“It will take us approximately three to four months, probably, to manufacture a new variant of virus, should that be required.
“Then we’ll be ready to start testing in the challenge model with a variant virus, so we are able to respond very quickly to a variant.
“We believe the timelines of setting up a variant in the model are actually shorter than it would be for a vaccine to respond to such a similar timeline.”
Another six people have died with Covid-19 in Northern Ireland
A further 297 people have tested positive for Covid-19 in Northern Ireland, the Department of Health said.
A total of 434 people are in hospital with the disease, with 53 in intensive care.
Meghan pregnancy photographer Misan Harriman joins judging panel for Evening Standard lockdown photo competition
The Standard launched its photography and video competition this month, calling on Londoners to capture their everyday lives during the pandemic.
Whether it be a video of how you spend your Friday nights, pictures showing something new rustled up in the kitchen, or your family out running, we want to see your personal reflections of lockdown — creativity will be at the forefront of healing and recovery.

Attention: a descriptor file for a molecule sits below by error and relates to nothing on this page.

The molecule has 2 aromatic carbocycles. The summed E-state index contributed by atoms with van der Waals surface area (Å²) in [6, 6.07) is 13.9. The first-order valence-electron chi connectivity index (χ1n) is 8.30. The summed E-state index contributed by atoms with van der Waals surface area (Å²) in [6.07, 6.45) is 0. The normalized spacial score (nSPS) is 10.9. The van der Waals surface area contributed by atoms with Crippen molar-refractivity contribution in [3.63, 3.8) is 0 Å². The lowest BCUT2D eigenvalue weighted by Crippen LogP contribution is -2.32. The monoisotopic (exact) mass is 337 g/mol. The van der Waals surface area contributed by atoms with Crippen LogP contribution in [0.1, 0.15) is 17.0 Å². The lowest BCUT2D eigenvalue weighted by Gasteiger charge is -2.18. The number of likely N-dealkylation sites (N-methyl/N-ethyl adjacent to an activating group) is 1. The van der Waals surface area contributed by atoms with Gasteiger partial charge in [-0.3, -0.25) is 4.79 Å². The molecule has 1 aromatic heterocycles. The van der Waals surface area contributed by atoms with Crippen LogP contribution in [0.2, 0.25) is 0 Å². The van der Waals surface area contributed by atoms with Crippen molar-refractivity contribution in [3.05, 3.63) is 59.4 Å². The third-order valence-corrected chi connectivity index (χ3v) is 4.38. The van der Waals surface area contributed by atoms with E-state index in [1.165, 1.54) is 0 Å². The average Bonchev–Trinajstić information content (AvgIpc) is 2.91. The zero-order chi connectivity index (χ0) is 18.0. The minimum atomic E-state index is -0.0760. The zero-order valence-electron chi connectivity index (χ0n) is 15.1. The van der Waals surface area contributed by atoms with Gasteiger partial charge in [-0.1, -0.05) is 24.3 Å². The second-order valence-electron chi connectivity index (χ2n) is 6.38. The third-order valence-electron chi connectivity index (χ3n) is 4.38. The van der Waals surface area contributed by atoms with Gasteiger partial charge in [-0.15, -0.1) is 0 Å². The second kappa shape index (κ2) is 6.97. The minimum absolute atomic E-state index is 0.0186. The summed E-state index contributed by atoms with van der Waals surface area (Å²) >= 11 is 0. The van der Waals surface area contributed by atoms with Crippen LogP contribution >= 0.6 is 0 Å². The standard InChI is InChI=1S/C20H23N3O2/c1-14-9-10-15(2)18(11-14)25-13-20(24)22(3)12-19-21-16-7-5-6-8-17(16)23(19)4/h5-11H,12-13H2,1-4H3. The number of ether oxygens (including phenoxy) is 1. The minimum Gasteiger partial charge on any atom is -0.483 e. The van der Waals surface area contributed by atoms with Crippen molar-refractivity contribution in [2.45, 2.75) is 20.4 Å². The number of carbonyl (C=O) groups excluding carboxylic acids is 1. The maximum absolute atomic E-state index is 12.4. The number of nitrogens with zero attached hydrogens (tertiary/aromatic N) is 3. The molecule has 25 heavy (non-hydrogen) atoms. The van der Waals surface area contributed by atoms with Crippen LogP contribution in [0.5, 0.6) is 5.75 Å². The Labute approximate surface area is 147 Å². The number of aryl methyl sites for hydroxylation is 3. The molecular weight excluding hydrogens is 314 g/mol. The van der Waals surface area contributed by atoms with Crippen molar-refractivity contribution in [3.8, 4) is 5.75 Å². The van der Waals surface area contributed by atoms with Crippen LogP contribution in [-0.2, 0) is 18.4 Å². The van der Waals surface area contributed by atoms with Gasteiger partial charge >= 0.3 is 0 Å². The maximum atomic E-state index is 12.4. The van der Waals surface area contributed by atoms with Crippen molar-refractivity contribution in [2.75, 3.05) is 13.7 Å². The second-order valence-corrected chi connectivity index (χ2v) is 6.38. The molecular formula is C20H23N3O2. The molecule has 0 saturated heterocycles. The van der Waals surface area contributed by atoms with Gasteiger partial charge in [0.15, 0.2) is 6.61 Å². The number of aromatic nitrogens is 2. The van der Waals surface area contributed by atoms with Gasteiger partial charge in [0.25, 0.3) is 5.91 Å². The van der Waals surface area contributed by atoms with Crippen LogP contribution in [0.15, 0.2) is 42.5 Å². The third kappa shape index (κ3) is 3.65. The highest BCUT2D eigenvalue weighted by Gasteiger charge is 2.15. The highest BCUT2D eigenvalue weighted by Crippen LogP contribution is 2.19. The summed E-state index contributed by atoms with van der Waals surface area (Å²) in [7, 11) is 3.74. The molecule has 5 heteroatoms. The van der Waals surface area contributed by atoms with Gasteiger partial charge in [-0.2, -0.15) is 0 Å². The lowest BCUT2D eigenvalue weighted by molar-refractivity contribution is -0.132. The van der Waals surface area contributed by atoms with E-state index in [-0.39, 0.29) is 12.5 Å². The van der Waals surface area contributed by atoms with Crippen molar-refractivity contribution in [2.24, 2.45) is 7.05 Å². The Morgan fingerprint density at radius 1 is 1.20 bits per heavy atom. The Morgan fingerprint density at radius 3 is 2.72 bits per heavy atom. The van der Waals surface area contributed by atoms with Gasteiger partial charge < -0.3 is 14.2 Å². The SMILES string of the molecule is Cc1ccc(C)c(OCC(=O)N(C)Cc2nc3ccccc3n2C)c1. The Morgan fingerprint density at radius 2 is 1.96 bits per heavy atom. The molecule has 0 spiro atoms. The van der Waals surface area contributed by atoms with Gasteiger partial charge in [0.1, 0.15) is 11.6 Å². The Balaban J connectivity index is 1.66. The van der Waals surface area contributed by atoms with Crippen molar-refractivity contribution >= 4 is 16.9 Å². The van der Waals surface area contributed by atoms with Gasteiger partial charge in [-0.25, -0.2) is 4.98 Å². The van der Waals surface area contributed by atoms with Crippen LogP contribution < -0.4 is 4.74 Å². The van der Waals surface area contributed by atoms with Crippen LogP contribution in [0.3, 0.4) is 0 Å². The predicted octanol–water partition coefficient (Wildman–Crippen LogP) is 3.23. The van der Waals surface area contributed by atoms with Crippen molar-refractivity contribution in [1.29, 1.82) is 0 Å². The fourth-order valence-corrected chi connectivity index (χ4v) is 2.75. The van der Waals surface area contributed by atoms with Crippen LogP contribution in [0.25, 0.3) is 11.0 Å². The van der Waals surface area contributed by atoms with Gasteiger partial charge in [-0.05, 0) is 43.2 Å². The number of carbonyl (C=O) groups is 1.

Read our full story here:
Data shows that proportion of deaths among the over-80s “hasn’t budged yet” – Professor Dame Angela McLean
When asked about the effects of the vaccination programme, she said: “The place we look is the proportion of deaths in the over-80s, that’s the first place we would expect to see a sign, that hasn’t budged yet.”
Professor Mark Woolhouse, professor of infectious disease epidemiology at the University of Edinburgh, added: “My group does a weekly monitoring of the growth of the epidemic in Scotland and we have just begin to see a signal where cases, not just hospitalisations and deaths, are not growing so fast in the over-75s – we have just seen the signal and I want to wait a little longer to be confident it is a strong single, but there’s a hint.”
Charles and Camilla learn about vaccine trials during hospital visit
The Prince of Wales and Duchess of Cornwall have visited a Birmingham hospital to learn about vaccine trials.
Charles and Camilla toured the Queen Elizabeth Hospital to meet volunteers taking part in clinical trials for Covid-19 jabs.
The couple also met healthcare staff receiving their inoculations in their first joint official public event for two months.